Blog Review 910


It appears that our Lord Chancellor doesn´t in fact understand what a Bill of Rights is. It is what is ours, not what we owe to him. He also rather misses that we already have a Bill of Rights.

Further problems in the political process. No one is overseeing the executive´s use of tax funds. Isn´t that what led to the civil war that preceded that Bill of Rights?

Indeed, power seems to be abdicated to special interest groups.

An alternative reason for rising inequality....other than bankers´greed that is.

For and against (in part) the Geithner plan for the banks.

A snarl at Paul Krugman and a conjecture: Jade Goody and Hotblack Desiato?

And finally, telling the truth with numbers or, if you prefer, gin and your daughter.

Police, politicians and prostitutes


You'd have thought that after twelve years and countless Acts of Parliament on police, crime, and terrorism, the government would have its security policy about right by now. But no, the Policing and Crime Bill, which is coming up for its Third Reading and will go to the Lords soon, is a rag-bag of measures – some administrative trivia, but others fundamental to our freedoms.

There is, for example, a bit stuck in which would allow the police to insist on CCTV being installed within licensed premises – that is, all bars, pubs, clubs, corner grocery stores that sell alcohol, and even the poshest, quietest, country house hotels. Quite apart from the fact that I don't want some camera lip-reading me, or looking over my shoulder as I tap out my PIN number in a restaurant, my concern is that, once again, it will be the innocent who get criminalized by this technology. The police will regularly demand the CCTV records, and if they find one occasion where the shopkeeper has failed to ask some 20-year-old for ID (perhaps because he's known them for years), well, that's an offence and another nice conviction to put towards Gordon Brown's targets.

Then there's the bizarre new offence of paying for sex with prostitutes 'controlled for gain'. It's billed, of course, as preventing human trafficking. But it actually says that if 'any' of a prostitute's activities are controlled by another, the clients are nicked. So that's an end to places where some experienced woman actually schedules and looks out for the girls. From now on, they're on their own in that big bad world. I guess it would include girls who use agencies (like taxi drivers do) to bring business to them. After all, that peripheral part of their activities is 'controlled for gain' by the agency managers.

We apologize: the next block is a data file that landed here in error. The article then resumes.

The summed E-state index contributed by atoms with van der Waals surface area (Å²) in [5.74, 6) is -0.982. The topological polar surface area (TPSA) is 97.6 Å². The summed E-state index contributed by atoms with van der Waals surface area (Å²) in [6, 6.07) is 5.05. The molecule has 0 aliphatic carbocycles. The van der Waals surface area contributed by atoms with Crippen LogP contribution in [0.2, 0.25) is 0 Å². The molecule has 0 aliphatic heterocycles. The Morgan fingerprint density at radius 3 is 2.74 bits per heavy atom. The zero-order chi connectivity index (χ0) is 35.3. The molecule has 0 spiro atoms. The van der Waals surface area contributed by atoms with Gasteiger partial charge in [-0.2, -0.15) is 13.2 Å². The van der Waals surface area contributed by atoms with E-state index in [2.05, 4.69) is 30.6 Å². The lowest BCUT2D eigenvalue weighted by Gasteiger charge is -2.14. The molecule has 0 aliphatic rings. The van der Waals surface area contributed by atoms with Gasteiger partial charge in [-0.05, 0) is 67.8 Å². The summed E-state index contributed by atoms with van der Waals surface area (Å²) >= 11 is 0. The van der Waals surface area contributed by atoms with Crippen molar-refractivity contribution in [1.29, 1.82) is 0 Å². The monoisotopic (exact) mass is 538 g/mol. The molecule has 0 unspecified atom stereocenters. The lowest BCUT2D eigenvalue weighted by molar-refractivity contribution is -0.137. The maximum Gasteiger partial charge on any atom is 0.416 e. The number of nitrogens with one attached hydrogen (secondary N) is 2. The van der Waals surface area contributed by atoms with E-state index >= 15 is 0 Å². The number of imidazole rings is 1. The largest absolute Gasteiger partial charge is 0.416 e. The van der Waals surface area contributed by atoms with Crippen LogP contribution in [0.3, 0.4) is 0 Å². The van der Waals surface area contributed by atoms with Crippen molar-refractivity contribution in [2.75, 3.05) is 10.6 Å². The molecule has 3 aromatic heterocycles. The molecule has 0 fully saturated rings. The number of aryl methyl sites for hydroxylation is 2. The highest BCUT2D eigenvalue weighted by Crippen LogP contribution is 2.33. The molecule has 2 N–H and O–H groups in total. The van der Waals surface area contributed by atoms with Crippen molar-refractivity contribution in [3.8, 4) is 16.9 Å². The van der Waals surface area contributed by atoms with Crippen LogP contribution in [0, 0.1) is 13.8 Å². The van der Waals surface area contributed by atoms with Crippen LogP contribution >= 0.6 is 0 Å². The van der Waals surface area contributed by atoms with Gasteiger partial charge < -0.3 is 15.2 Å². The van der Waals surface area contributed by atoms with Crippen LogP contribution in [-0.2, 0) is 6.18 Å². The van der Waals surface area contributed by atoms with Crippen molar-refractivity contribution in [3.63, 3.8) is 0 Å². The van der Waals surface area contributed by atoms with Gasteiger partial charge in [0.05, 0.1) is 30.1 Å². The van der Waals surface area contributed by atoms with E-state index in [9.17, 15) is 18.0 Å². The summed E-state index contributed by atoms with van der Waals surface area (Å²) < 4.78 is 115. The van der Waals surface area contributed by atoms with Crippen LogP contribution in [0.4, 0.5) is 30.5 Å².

Again, agencies actually protect the girls they manage – barring violent clients, checking on the girls to ensure that clients have left on time without doing them injury. Depending on how these vague clauses are interpreted – and you can be sure that the police and the Home Secretary will interpret them as widely as they dare – it all means that there will be more prostitutes out there, on their own, without the protection of experienced other people. Like the human trafficking legislation that preceded it, this law isn't going to catch any nasty guys – it's simply going to be used to harass girls who are trying to make a living from an entirely voluntary activity. This government really are turning into a bunch of fascists.

Dr Eamonn Butler's new book, The Rotten State of Britain, is now available to buy.

Bill of slavery


If Labour wins the next election and the new Bill of Rights is introduced, it will be a step towards a new type of slavery in this country. One that would enshrine in law the government’s stranglehold over the people of this country. The legislative foundations will shift, drowning freedom under a plethora of rights and responsibilities. A step greater than the 1998 Human Rights Act, if introduced, this should make all who value freedom weep.

The rights and responsibilities agenda is viral. It assumes a de facto subservient relation of subject to ruler. The Bill of Rights would permit entitlements to free health care, education and mush else that the state is best left out of. A lawyers dream, but a nightmare for the productive, as the government strips them bare to uphold their side of this new socialist contract.

Any rights and space within the law for freedom will in effect be subsumed by the rule of ‘social justice’. As kings and queens before them, politicians will be the undoubted granter of rights and the ones to whom we owe responsibility. Hobbes’ Leviathan is taking shape nicely.

We could not trust the opposition to scrap it when finally in power;, after all, they are unlikely to do much in taking back powers lost to bureaucrats in Brussels. Similarly the fourth estate is scrambling around in the dirt, perhaps busy planning the rise and fall of its next celebrity superstar. As such, if Labour were to win this Bill of Rights would slip below the radar. The Times and Telegraph are well off the mark with their evocation of a ‘nanny state’, while the Daily Mail is mistaken in branding the Bill ‘spin’. This is nothing less than the blueprint for setting socialism in law.

Decisions, decisions


As most of the world knows, the AIG bonus situation is quite a sore spot for the United States right now. Even though the company received $182 billion in bailout money, AIG will have distributed $165 million in bonuses total to over 400 executives by the end of March. The bonuses were written in a contract created in late 2008, so there is a limited amount of options the government can take at this time.